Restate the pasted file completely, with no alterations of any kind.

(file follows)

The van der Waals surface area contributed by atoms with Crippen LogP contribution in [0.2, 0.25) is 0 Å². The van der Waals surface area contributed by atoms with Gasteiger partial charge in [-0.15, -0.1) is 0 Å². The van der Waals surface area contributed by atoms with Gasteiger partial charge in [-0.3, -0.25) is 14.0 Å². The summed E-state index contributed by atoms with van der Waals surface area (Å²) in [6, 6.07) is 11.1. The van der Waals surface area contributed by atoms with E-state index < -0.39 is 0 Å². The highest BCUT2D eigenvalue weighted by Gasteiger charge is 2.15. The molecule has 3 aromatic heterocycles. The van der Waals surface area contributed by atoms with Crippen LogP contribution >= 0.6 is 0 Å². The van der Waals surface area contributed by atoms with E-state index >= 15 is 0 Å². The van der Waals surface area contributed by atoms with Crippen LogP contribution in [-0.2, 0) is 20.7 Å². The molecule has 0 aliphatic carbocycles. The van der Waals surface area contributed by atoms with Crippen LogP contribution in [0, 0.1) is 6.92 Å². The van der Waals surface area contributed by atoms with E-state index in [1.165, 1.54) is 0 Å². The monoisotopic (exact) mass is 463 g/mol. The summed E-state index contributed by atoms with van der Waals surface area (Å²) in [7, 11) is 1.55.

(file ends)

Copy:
The van der Waals surface area contributed by atoms with Crippen LogP contribution in [0.2, 0.25) is 0 Å². The van der Waals surface area contributed by atoms with Gasteiger partial charge in [-0.15, -0.1) is 0 Å². The van der Waals surface area contributed by atoms with Gasteiger partial charge in [-0.3, -0.25) is 14.0 Å². The summed E-state index contributed by atoms with van der Waals surface area (Å²) in [6, 6.07) is 11.1. The van der Waals surface area contributed by atoms with E-state index < -0.39 is 0 Å². The highest BCUT2D eigenvalue weighted by Gasteiger charge is 2.15. The molecule has 3 aromatic heterocycles. The van der Waals surface area contributed by atoms with Crippen LogP contribution >= 0.6 is 0 Å². The van der Waals surface area contributed by atoms with E-state index >= 15 is 0 Å². The van der Waals surface area contributed by atoms with Crippen LogP contribution in [-0.2, 0) is 20.7 Å². The molecule has 0 aliphatic carbocycles. The van der Waals surface area contributed by atoms with Crippen LogP contribution in [0, 0.1) is 6.92 Å². The van der Waals surface area contributed by atoms with E-state index in [1.165, 1.54) is 0 Å². The monoisotopic (exact) mass is 463 g/mol. The summed E-state index contributed by atoms with van der Waals surface area (Å²) in [7, 11) is 1.55.